02 Nov 2017

The Sony HXC-FB80 demonstrates that HD is still alive

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1080P still has life left in it with these new cameras systems from Sony 1080P still has life left in it with these new cameras systems from Sony Sony Europe

It would be all too easy to declare HD done and dusted when it comes to new gear, but Sony has other ideas with the HXC-FB80 broadcast camera system.

The Sony HXC-FB80 is a 3-chip 2/3-inch camera with a 2/3-inch Sony bayonet mount. It uses three Exmor CMOS image sensors and it can provide HDR output in 1080p. With the addition of the HXCU-FB80 camera control unit it can be used as part of a complete studio camera system that has the capability to perform 4K upscaling.

Sony is marketing the Sony HXC-FB80 as a portable camera that can also be used in studio camera system setups or other multi-camera applications. The system is intended to be cost-effective and provides high quality 1080p HD, while additionally making available advanced features such as Hybrid Log Gamma (HLG). The intention is that companies will be able to migrate workflows to HDR in the future.

It might seem like 1080p is old hat at this point, but given that there are still broadcast companies that have equipment to migrate from standard definition, these cameras could be a good fit in a number of situations. The complete camera system would not only give them full 1080p HD, but it would also give them a foothold in the future with its HDR capability. The camera control unit can supply 4K upscales should they be needed, thus giving some compatibility with more cutting-edge broadcast technologies. The camera will have 1080p HDR support via the Hybrid Log Gamma standard, but this feature will require a forthcoming firmware update that will be free of charge and available in summer 2018.

The Sony HXC-FB80 features low power consumption. The camera body on its own uses approx 19 Watts, but the power consumption increases to 32 Watts with the supplied viewfinder. Power input is via a standard 4-pin XLR and can take voltages in the range of 10.5 Volts to 17 Volts DC, so it is optimal for a 12 Volt supply.

It also supports a framerate of 23.98 fps in progressive segmented format (PsF) for productions requiring a more cinematic look. Sony thinks this could work well in non-cinema applications too such as live events, interviews and news magazine type programs. PsF output is also available in 25 fps and 29.97 fps framerates.

Additionally the full lineup of framerates and resolutions for the camera includes SD resolutions for backwards compatibility:

HD: 1080/59.94p, 1080/59.94i, 1080/50p, 1080/50i, 1080/29.97PsF, 1080/25PsF, 1080/23.98PsF, 720/59.94p, 720/50p

SD: 576/50i, 480/59.94i

Camera setup includes various advanced image adjustment settings such as MultiMatrix, Skin Tone Detail, Low Key Saturation and Knee Saturation.

Auto Lens Aberration Compensation (ALAC) features to digitally correct for optical issues in the lens such as chromatic lens aberration, which should mean that you can extract even higher optical performance from the stock lens.

The camera apparently has a very good low-light capability, and when you are working in bright lighting conditions there are four built-in Neutral Density filters. These filters can be controlled remotely thanks to a filter servo motor in the camera head.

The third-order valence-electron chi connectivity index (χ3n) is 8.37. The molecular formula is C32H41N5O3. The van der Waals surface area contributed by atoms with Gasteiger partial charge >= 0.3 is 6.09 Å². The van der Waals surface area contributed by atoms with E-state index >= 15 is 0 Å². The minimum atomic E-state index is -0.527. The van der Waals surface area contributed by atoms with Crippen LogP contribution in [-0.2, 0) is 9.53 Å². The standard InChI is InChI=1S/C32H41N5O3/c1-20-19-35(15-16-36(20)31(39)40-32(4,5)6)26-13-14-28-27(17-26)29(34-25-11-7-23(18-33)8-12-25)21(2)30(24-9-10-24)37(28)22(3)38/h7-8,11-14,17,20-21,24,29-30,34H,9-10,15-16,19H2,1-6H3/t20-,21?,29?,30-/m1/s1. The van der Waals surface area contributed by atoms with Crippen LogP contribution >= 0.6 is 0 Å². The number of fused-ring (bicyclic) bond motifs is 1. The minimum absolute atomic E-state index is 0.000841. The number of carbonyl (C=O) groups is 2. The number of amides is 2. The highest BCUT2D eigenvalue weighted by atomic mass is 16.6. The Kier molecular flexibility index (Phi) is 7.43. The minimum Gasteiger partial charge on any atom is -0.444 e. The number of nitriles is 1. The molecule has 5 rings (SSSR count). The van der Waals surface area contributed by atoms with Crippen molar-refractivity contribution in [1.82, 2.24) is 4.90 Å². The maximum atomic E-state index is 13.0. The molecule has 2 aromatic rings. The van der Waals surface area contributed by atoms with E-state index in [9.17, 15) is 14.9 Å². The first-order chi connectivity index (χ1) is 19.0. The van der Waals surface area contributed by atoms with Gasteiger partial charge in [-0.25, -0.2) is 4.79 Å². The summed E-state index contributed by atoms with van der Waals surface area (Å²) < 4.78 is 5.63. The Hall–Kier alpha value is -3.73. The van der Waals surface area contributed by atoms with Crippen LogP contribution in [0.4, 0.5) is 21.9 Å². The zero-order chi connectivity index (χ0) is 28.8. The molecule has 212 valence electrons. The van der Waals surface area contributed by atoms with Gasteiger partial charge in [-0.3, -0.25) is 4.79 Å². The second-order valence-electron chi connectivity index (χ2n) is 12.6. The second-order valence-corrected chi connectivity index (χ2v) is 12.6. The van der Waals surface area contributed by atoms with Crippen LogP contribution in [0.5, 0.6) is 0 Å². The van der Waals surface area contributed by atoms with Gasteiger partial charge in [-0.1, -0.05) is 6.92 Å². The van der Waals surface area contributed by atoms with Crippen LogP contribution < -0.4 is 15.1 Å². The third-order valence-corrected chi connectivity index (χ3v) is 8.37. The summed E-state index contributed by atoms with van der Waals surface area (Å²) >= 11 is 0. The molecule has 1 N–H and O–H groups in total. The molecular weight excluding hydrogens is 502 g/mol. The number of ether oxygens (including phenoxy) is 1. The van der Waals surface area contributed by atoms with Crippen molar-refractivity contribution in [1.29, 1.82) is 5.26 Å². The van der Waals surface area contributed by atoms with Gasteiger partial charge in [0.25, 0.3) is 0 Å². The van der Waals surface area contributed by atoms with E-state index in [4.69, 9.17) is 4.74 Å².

Each camera has two 3-pin balanced XLR sockets for audio which can also be controlled from the camera menu or remotely from the HXCU-FB80 camera control unit.

Camera Control Unit

The HXC-FB80 camera head outputs 1080p over either a 3G SDI cable or via fibre optic cable. Either of these outputs could be used to connect the camera directly to the HXCU-FB80 camera control unit (CCU). The CCU can upscale the 1080p HD output from the camera to 4K (3840 x 2160), and in order to support the UHD resolution it provides a 12G-SDI output in addition to quad-Link 3G-SDI. The HXCU-FB80 CCU provides support for up to a maximum of 24 unit so that you can use it in really complex multi-camera situations. But there is a lower cost solution too, because the cameras can be controlled not only by CCU front panel operation but by a PC software-based remote control panel called the HZC-RCP5 Remote Control. This software interface provides control for up to five cameras.

The system is designed to work well over distances. Using a hybrid optical fibre cable along with a power supply, the distance between the camera head and CCU can be extended to up to 600 m. In the case of a connection with a single-mode fibre cable (SMF), transmission can be extended up to 10km using a local power supply.

Availability

The camera system is available as two different models. The version equipped with a Neutrik connector interface, which is called the HXC-FB80N and works in conjunction with the HXCU-FB80N camera control unit, and another version with a Lemo connector interface, which is the HXC-FB80L camera and is paired with the HXCU-FB80L camera control unit.

The HXC-FB80 is available in standalone form as the camera body only (the HXC-FB80HN) or you can buy it with additional accessories in the studio bundle with a 2/3 HD Lens and a Large viewfinder (HXC-FB80SN), or the portable bundle with a 2/3 HD Lens, Portable viewfinder and Microphone (HXC-FB80KN).

The HXC-FB80 camera and HXCU-FB80 camera control unit are planned to be available in January 2018 and will list for £13,854 and £8,180 respectively.


Freya Black

Freya Black is a Freelance writer, director, cinematographer and artist based in the UK, (the land of cold winters and rainy days). She believes cinematography is all about creating magic through light. Her all time favorite film is "Freaks" by Todd Browning. Freya is a big fan of chocolate, owls and the night.

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